THE BEAUTY OF DISTRIBUTED CREATIVE WORK

HOW A GLOBAL WORKFORCE OF CREATIVE TALENT IS CHANGING THE WAY DESIGN, ANIMATION, AND VFX POST-PRODUCTION GETS DONE.

By Robb Wagner

Technological advances and changes in the global economy are increasing the geographic distribution of work in industries as diverse as banking, wine production, and clothing design. Many workers communicate regularly with distant coworkers; some monitor and manipulate tools and objects at a distance. Work teams are spread across different cities or countries. Joint ventures and multi-organizational projects entail work in many locations.
– The MIT Press

At Stimulated, Inc. we added distributed work to our company over three years ago. Why?

  1. Leverage our existing infrastructure.
  2. Increase our capabilities.
  3. Scale while controlling costs.

We accomplished all these things by developing a scalable system built upon our rock-solid workflow. Here I’m sharing how we did it and how you can take advantage of it.

The system consists of three core elements working together to in the most efficient way possible.

  • Process
  • Workforce
  • Technology

4 steps to getting started.

  1. Envision your distributed system.
  2. Document your process.
  3. Vet your workforce.
  4. Choose your technology.

1. ENVISION YOUR DISTRIBUTED SYSTEM

A distributed work system is a global assembly line that never shuts off. For optimal performance your system should be built on smart process, operated by a capable workforce and powered by technology suited for you.

To envision your distributed system, start by identifying capabilities you’re existing infrastructure is missing. Then envision those missing capabilities as distributed resources that compliment your existing infrastructure.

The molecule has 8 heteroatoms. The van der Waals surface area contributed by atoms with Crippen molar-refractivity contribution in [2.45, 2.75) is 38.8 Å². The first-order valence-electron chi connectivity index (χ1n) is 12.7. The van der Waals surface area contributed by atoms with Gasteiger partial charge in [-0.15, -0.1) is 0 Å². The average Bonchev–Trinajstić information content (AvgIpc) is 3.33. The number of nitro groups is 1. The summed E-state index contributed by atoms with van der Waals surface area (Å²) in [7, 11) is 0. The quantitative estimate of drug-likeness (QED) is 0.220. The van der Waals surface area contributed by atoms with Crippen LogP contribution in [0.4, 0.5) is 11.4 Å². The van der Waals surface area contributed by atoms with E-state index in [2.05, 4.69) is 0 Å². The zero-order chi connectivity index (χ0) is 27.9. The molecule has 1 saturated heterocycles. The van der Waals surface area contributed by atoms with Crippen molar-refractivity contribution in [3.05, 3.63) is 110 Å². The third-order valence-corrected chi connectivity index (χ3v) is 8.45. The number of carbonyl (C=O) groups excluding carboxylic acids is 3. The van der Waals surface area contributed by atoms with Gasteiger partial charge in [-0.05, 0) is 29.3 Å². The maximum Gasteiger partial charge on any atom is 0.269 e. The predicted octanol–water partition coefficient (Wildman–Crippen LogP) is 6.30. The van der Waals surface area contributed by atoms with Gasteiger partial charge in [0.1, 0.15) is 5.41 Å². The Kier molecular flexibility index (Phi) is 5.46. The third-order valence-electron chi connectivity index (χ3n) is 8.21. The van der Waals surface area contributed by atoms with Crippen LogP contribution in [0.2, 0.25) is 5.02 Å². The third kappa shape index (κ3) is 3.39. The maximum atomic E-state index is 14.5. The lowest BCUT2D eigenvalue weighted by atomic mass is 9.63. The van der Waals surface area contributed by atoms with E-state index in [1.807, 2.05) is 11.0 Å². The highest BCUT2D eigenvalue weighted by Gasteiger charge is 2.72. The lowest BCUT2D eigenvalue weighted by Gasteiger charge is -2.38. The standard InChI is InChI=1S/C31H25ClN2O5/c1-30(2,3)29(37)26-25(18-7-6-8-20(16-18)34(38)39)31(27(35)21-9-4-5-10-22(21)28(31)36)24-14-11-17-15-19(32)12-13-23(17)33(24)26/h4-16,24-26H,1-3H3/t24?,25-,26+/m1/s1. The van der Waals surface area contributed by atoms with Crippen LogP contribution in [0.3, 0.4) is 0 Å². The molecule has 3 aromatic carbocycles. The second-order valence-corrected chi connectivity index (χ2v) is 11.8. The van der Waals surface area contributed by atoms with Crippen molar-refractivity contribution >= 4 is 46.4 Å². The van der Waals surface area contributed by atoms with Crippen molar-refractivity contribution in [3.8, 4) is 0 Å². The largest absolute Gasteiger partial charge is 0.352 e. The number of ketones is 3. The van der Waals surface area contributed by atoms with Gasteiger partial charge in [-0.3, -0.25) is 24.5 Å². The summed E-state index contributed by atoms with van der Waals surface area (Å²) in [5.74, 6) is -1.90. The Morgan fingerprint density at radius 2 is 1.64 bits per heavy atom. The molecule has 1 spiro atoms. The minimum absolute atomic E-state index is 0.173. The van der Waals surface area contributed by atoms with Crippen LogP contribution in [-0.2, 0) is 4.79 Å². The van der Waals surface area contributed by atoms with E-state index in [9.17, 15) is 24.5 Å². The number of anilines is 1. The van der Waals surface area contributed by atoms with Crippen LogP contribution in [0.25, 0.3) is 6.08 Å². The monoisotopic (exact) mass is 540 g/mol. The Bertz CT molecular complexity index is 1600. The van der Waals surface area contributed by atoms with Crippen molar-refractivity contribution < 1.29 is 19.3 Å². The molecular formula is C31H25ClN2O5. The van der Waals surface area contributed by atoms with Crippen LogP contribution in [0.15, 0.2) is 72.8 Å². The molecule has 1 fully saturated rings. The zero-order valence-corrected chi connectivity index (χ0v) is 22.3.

2. DOCUMENT YOUR PROCESS

A distributed work system is a process, so it requires a set of carefully prepared procedures for everyone to follow. Answering these questions will help you break down your process and document your procedures.

  • What are the steps in your process?
  • Who is involved at each step?
  • What tasks are required at each step?

stimulated.works-chart

3. VET YOUR DISTRIBUTED WORKFORCE

Vetting a distributed workforce is an ongoing, time and resource consuming process. Plan on conducting interviews on phone and Skype at off hours, when the rest of the world is awake. When interviewing keep in mind a remote worker must be capable of working with a system, which means following written instructions. We recommend putting top candidates through a ‘test job’ as a final check. The test job typically includes a nominal payment, which pays the worker for their time and helps validate the payment pipeline. Your AP department will thank you.

4. CHOOSE YOUR TECHNOLOGY

With distributed work your in-house team will become tasked with more daily activities. Technology powers your distributed system and helps automate your process.

Technology requirement checklist.

  • Empowers your team with an easy to use solution that simplifies their daily activities.
  • Easy access to assets.
  • Simple way to communicate without losing time.
  • Convenient way to track projects and effortlessly stay up to date.

There are a number of SaaS (software as a service) platforms to try, including Sharefile, Signiant, Wiredrive, Simian, Basecamp, Dropbox, Frame IO and others. Comparing and testing these takes months and there’s a good chance you’ll end up using a combination of SaaS platforms. We found most did one thing well but fell short as an overall solution.

We built our own system (stimulated.works). Feel free to contact us for more information.

stimulated.works

Share on FacebookTweet about this on TwitterShare on LinkedIn